There isn’t just one entry point, but rather many, one per loaded application in the vm, and your program can have many applications, whether by you, dependencies you bring in, etc. The beam vm is more like an OS on its own so it is more like you are building a dedicated Linux distribution than a standalone program. :slightly_smiling_face:

1 Like

Elixir makes sure of it for you. If test can come from two places and you invoke it, then it won’t compile and you will have to either pick one or use the fully qualified name.

Elixir is lexically scoped. So every time you have a function that you don’t know from where it comes from, then it has to come from somewhere above in the same file. There is no mutable global namespace per-se (unless you consider the atom table but that’s a separate discussion). There is a global namespace in JS but I think using it is mostly discouraged nowadays too?

I do agree the generated project could be simpler but an actual project does require configuration, documentation and tests, and that’s the direction Mix is pushing you to. It is an important nudge, as I believe not following those practices is more harmful to the community in the long term. If the goal is to learn Elixir per-se, without the project scope, then you can use pure files and IEx, like the Getting Started does.

Some of your questions are also answered in the Mix & OTP guide, which seems to be the one you are following, maybe we could improve the guide somehow? Our hope is that the guide answers everything related to the generated application.



I am sorry but in Erlang you can specify a single entry point, here is a bare example :

run ()->

  io:format("hello world ~n"),

erl -boot start_clean -noshell app run

Lets say I want to create a rough equivalent to

const http = require('http');
const os = require('os');

var handler = function(request, response) {
  console.log("Received request from " + request.connection.remoteAddress);
  response.end("You've hit " + os.hostname() + "\n");

var server = http.createServer(handler);

I start with

$ mix new plug_em --sup

Add these dependencies to plug_em/mix.exs (think adding dependencies to your package.json):

  # Run "mix help deps" to learn about dependencies.
  defp deps do
      {:cowboy, "~> 2.4"},
      {:plug, "~> 1.6"},

and fetch them with (kind of like npm fetching the node_modules)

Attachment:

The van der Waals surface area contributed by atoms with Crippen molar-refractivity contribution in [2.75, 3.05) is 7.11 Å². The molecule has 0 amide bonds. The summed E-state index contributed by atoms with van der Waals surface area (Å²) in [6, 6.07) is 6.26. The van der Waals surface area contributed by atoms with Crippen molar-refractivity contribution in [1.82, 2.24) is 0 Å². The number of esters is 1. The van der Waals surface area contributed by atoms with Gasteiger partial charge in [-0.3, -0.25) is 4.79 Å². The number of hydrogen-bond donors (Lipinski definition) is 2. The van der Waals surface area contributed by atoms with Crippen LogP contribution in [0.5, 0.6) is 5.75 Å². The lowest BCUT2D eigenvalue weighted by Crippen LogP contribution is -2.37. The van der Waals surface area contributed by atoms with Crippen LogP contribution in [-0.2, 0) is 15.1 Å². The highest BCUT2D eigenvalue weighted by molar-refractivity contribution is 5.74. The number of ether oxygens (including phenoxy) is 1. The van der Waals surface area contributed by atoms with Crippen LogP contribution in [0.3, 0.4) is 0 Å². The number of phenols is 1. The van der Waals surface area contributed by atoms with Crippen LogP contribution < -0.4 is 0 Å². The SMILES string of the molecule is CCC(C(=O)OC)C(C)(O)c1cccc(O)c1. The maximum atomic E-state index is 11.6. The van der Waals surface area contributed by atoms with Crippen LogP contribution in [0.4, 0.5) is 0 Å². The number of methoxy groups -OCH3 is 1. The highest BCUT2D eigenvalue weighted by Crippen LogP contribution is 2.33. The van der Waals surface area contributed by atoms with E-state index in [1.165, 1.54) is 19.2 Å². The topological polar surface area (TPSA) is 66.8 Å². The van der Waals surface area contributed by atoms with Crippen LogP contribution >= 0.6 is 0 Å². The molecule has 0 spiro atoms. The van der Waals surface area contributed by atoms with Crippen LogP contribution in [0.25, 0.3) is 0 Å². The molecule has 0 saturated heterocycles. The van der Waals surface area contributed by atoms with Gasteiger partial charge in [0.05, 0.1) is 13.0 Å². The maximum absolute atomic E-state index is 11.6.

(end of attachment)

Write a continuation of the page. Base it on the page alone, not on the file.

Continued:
plug_em$ mix deps.get

fiddle with the config/config.exs (entirely optional):

config :logger,
  backends: [:console],
  compile_time_purge_matching: [
    [level_lower_than: :info]

put some code in lib/plug_em.ex:

defmodule PlugEm do
  require Logger
  import Plug.Conn

  # See plug_em/lib/plug_em/application.ex - children
  # --- BEGIN --- for "service" process
  def child_spec(opts) do
      id: __MODULE__,
      start: {__MODULE__, :start_link, [opts]},
      type: :worker,
      restart: :permanent,
      shutdown: 500

  def start_link(_arg),
    do: Plug.Adapters.Cowboy2.http(PlugEm, [])

  # --- END --- for service process

  # --- BEGIN --- part for the (module) Plug spec
  def init(options) do

  def call(conn, _opts) do

    |> put_resp_content_type("text/plain")
    |> send_resp(200,"You've hit \"#{hostname()}\"")
  # --- END --- for the (module) Plug

  def hostname do
    {:ok, hostname} = :inet.gethostname()

  def remote_address(conn) do
    case conn.remote_ip do
      {_, _, _, _} = address ->
        |> Tuple.to_list()
        |> Enum.join(".")
      _ ->

  def path(conn),
    do: conn.request_path

  def info_text(conn),
    do: ~s(Received request from "#{remote_address(conn)}" for "#{path(conn)}")


and finally adjust lib\plug_em\application.ex - the “main”:

defmodule PlugEm.Application do
  # See https://hexdocs.pm/elixir/Application.html
  # for more information on OTP Applications
  @moduledoc false

  use Application

  def start(_type, _args) do
    # List all child processes to be supervised
    children = [
      # Starts a worker by calling: PlugEm.Worker.start_link(arg)
      # {PlugEm.Worker, arg},
      {PlugEm, []},

    # See https://hexdocs.pm/elixir/Supervisor.html
    # for other strategies and supported options
    opts = [strategy: :one_for_one, name: PlugEm.Supervisor]
    Supervisor.start_link(children, opts)

the important bit being:

      {PlugEm, []},

This causes the supervisor to start up a new process which is initialized with PlugEm.start_link/1 - which causes

Plug.Adapters.Cowboy2.http(PlugEm, [])

to run which causes the Plug (as implemented by PlugEm.init/1 and PlugEm.call/2) to be installed to serve requests.

This “application” can be started with

plug_em$ iex -S mix 

and in another terminal:

$ curl http://localhost:4000
You've hit "MBP"$ 
1 Like

You shouldn’t have a single *.exs in your lib folder when writing a mix-project. Well, except you really know what you are doing.

exs files are not compiled by mix at all unless you change the default settings.

In elixirs mix projects you can simply do mix run -e "App.run()", but thats usually for one-offs.

If you do want to do it correctly, you specify mod: {App, []} in your application/0 in the mix.exs. Also you should kick of the creation of a proper supervisiontree in that entrypoint and nothing else.

1 Like

Thanks everybody for all the input ! I appreciate all the help.

I have received a lot of things to mull over, thanks for that !

I hope you can understand the frustration and growing pains a beginner in the Elixir community might face, You guys are already addressing it ! so its quite positive :smile:

Just a final question.

How to do hot reload on file change in Elixir ?

mix compile takes way too long for coding - and we are talking about a bare app ! The only fast solution for Elixir (recompiling in Erlang or nodejs is not a problem since it happens in 1 second for a bare app)
seems to me something that does Erlang’s :


but in Elixir, but only on modules that have changed.

cheers !

I have looked at Cortex and test.watch on hex.pm but I couldn’t make Cortex work, it crashes. Is there a built in solution ?

In Elixir’s terminal you can also do recompile (for the whole project), c(file) for a given file and r(module), for a given module.


plug_em $ mix do clean, compile
Compiling 2 files (.ex)
Generated plug_em app
plug_em $

is near instantaneous …